We are considering using Cucumber for testing web applications (not in rails, most of them are asp.net actually).

The applications are in production, our main goal is to test if everything is fine with the services, from time to time, infra people would run it.

We have two questions:

1) Is this a good use for cucumber? Do community people encourage this use of cucumber feature definitions?

2) We have some captchas in our applications. Is there an widely adopted solution for this common problem?


Cucumber looks relatively new. I am a Java person and have used Selenium, HtmlUnit, JWebUnit, etc. Selenium runs in .net, ruby, java, and some other scripting languages.

Selenium has been around for a while (2004 whereas Cucumber is relatively new, 2007).

Selenium has an IDE so you can easily record tests in firefox, save them, and then run them in your integration tests.

I am biased towards Selenium, but it does a good job and allows you to test your applications in several browsers (firefox, safari, IE). It also has support for distributing tests across several servers (if your environment is that large, it supports it).

Ideally, you would have developers or the infrastructure people writing the tests. Then if you have a CI server, you could automatically run the tests you have recorded/written, and then continuously check your application still works as a whole. This works really great for catching errors as soon as they happen so if the developer makes a change and breaks something out of his scope, it will be fresh in his or her head.

As far as CAPTCHA goes, there are various libraries out there. I am unfortunately more knowledgeable with the Java equivalent and not so much with the .Net. Don't write your own, there should be a library you can use.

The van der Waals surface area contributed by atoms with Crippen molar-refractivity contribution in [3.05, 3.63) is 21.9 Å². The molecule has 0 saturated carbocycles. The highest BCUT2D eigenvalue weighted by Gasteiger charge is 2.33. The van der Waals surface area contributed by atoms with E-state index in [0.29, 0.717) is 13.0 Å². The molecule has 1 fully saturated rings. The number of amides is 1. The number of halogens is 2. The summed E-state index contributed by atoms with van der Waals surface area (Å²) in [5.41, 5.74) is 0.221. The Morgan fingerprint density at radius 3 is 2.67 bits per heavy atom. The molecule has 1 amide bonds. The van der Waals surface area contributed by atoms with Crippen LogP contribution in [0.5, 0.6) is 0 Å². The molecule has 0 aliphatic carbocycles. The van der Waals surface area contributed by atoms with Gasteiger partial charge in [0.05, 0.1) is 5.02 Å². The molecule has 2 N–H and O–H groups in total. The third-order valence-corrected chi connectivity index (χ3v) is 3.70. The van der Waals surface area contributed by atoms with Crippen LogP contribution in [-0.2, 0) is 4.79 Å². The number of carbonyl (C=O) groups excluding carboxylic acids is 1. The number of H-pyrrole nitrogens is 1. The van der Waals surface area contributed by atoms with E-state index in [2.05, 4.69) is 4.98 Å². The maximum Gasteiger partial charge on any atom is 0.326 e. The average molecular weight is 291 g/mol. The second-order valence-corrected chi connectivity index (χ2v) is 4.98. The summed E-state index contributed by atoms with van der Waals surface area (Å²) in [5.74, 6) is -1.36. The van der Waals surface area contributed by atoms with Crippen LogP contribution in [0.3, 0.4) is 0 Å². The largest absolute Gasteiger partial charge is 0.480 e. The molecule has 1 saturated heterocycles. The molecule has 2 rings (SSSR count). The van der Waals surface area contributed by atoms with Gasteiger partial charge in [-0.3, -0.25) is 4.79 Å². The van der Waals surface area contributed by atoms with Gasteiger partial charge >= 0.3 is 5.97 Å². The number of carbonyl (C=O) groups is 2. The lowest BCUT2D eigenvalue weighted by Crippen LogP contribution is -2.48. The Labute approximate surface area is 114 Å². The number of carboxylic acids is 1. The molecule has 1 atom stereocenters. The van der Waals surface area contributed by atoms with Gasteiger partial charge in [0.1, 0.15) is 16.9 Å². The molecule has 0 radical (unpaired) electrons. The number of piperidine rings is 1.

• 1
    Cucumber is underpinned by Webrat. Webrat is capable of driving many browser testing tools, including Selenium and Watir. – Rodreegez Dec 22 '09 at 10:42
  • Cucumber and Selenium are very different in their approach to test driven development. Cucumber runs a business orientated DSL and abstracts the implementation out into step definitions which are most likely written in Ruby but can run in other languages such as PHP. While selenium may be a more mature product, it's probably not the most important difference. I've been using cucumber for a while now and Selenium for a little. I'm a cucumber man myself :) – Rimian Jan 4 '12 at 6:43

ad 1. in my opinion cucumber is great, also we were able to convince our customers to actually understand and verify the tests we wrote in cucumber. We used cucumber + watir for webtesting

ad 2. as far as captcha goes, do you mean how to ignore the captcha for testing? we do not show captcha for our own ip addresses, you could also always accept a specific value for the captcha if the request comes from your development or test environments ip

  • ad 1. I agree, Cucumber is a fantastic tool for communicating the features of your app to your client. If, however, you are not doing this, then I have found it to be an unnecessary overhead. – Rodreegez Dec 22 '09 at 10:40
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    I disagree that it is overhead, because, this way you have a lasting (executable) documentation of your system, which is very valuable on the long term. Developers seem to have very short memories ;) sometimes even after a couple of months, they dont remember which way some feature was supposed to work (especially when the way changed a couple of times during implementation) – Piotr Zolnierek Dec 22 '09 at 10:58
  • @Rodreegez There is a considerable overhead but I found it's very hard to measure its worthiness. If cucumber is saving time by preventing regression error (for example), how would you measure this? When would you stop evaluating the benefits of using cucumber against the overhead of implementing and maintaining it (project lifecycle)? Cucumber is not only a great tool for communicating features to your client but it's also a great design tool for developers (knowing when to stop). – Rimian Jan 4 '12 at 6:57

I can recommend Cucumber. I trained a team of developers and managers to use it on my last project (a PHP application). It worked very well in most cases.

I think your two questions are mutually exclusive. Captcha is designed to prevent something automated so you're going to have to solve that problem for which ever automated test runner you use. You can probably mock something up or work out how to disable it in your test environment. I would opt for the latter. I don't imagine it would be critical to cover your captcha in your test suite.

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